How to Grow Jack in the Pulpit, a Native Woodland Plant

Updated on February 13, 2020
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Caren White is a Master Gardener and instructor at Home Gardeners School. She has been associated with Rutgers Gardens for over a decade.

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What are Jack in the Pulpit?

Jack in the Pulpit (Arisaema triphyllum) is a perennial plant that is native to the Eastern North American woodlands. It is related to another Eastern North American native, the skunk cabbage. They look nothing alike, except for their flowers which both consist of a spadix covered by a spathe.

Jack in the Pulpit grows in shady, damp areas. It loves wet boggy soil and can frequently be found along the banks of streams. It is hardy in zones 4 – 9. The plant grows 1 to 2 feet tall from a corm. The larger the plant, the larger and older the corm.

In the spring when the leaves appear, they are often mistaken for poison ivy because they grow in groups of three leaflets like poison ivy.

The leaves grow in groups of three similar to poison ivy.
The leaves grow in groups of three similar to poison ivy. | Source

The flowers appear in April through June depending on the species. Their distinctive shape give the plant its name. The spadix which contains the male and female flowers is the “Jack” in Jack in the Pulpit. The spathe which arches over the spadix is the “pulpit” from which “Jack” preaches. The spathe is usually green, but in some species the spathe is striped green and maroon.

To avoid self-pollination, the male flowers open before the female flowers. Consequently, the female flowers have to be pollinated by male flowers from other plants. Interestingly, younger plants have more male flowers than female flowers. They are considered “male” plants. Older plants have more female flowers than male flowers and are considered “female” plants. The male plants have a hole at the bottom of the spathe so that pollinating insects can escape to fly off to female plants to fertilize them. The female plants don’t have a hole at the bottom of the spathe making it more difficult for pollinating insects to escape creating a better opportunity for the female flowers to be fertilized.

After the flowers die, they are replaced by berries. The berries start out green, then turn orange in late summer, August through early September, finally ripening to red in the fall. Each berry contains 1 to 5 white to tan seeds.

The berries ripen to a bright red color in the fall.
The berries ripen to a bright red color in the fall. | Source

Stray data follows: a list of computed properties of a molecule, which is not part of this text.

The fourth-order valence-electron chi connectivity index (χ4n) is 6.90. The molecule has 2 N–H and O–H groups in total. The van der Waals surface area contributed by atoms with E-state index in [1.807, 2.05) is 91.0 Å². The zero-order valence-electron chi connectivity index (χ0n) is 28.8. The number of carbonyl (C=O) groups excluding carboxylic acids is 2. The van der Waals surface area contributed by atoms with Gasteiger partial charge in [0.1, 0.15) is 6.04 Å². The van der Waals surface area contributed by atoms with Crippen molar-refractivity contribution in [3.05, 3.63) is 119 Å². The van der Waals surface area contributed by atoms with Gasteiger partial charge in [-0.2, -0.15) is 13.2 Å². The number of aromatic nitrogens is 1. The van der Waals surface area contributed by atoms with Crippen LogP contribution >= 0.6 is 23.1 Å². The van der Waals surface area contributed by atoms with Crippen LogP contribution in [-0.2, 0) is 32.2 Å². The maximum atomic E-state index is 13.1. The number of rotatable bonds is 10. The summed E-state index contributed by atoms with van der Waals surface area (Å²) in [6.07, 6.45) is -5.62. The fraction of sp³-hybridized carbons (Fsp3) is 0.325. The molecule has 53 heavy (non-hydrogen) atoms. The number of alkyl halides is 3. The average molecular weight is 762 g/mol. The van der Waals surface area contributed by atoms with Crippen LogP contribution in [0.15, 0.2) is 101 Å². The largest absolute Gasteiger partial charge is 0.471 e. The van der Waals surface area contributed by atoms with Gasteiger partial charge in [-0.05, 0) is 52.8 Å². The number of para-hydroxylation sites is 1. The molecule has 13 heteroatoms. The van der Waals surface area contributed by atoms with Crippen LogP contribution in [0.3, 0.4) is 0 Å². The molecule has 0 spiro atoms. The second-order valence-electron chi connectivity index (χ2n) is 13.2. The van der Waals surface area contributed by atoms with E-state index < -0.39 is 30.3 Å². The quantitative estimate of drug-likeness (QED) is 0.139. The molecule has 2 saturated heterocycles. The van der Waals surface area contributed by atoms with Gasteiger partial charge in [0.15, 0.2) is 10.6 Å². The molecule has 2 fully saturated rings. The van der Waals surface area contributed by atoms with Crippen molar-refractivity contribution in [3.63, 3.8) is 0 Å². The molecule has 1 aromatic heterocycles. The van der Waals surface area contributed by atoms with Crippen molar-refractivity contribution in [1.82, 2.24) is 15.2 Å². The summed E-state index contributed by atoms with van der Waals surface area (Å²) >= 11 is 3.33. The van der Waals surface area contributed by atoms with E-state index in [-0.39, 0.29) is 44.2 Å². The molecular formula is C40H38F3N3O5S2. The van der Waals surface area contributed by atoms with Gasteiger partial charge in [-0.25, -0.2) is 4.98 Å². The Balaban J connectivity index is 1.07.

How to Grow Jack in the Pulpit

To successfully grow Jack in the Pulpit you must imitate its native forest environment: wet acidic soil that is rich in organic matter. If you are not creating a woodland garden, a good spot in your yard would be a shady area that stays damp most of the time. In that case you should enrich the soil by working in compost and leaf mold. Add compost and leaf mold or just leaf mold every year. No other fertilizer is required. If there is a prolonged period with no rain, be sure to keep that area well watered. A thick layer of mulch will help keep the soil moist.

Jack in the Pulpit grows from corms. That is what you will receive if you are ordering from a catalog or an online site. The corms are planted in the fall at the same time as your tulips and daffodils. Plant your corms, root side down, in holes that are 6 inches deep and 6 to 12 inches apart.

Plant the corms with the roots facing down.
Plant the corms with the roots facing down. | Source

Jack in the Pulpit are not bothered by pests or disease except for slugs. A ring of crushed eggshells around your plants will kill any slugs that try to get near your plants. Since I put my eggshells in my composter, I use beer traps. Beer traps are bowls filled with beer that you sink into the ground so that slugs can get in. They are attracted by the smell of the beer, climb into the bowls and drown.

The spathe can be solid green or striped green and maroon.
The spathe can be solid green or striped green and maroon. | Source

How to Grow Jack in the Pulpit From Seed

If you want to grow Jack in the Pulpit from seed, you will need fresh seed. Harvest some berries when they are mature. Gently roll them in your fingers until the seeds come out.

You can direct sow the seeds in your garden in the fall when you harvest them from the berries. Plant the seeds ½ inch deep and 6 to 12 inches apart. Keep them watered until the ground freezes. They will be fine over the winter. They need that period of cold in order to germinate. In the spring, don’t be disappointed if all you see is a single leaf from each seed. It will take up to 3 years for each seed to grow into a corm. After 3 years, you should see full size plants and, finally, flowers.

You can also start your seeds indoors. They will need to be cold stratified to imitate winter weather. Wrap your seeds in sphagnum moss and place it in a plastic bag. Put the plastic bag in your refrigerator for 60 to 75 days. This will be the seeds’ “winter”. Then take the plastic bag out of the refrigerator. Remove the seeds from the sphagnum moss and plant them ½ inch deep in a container. They should germinate in about 2 weeks. The seedlings will have a single leaf instead of the characteristic 3 leaves of mature plants.

You can plant your seedlings outdoors after your last frost. It will take about 3 years for your plants to bloom. That’s how long it takes for the corms to grow from the seeds.

© 2020 Caren White

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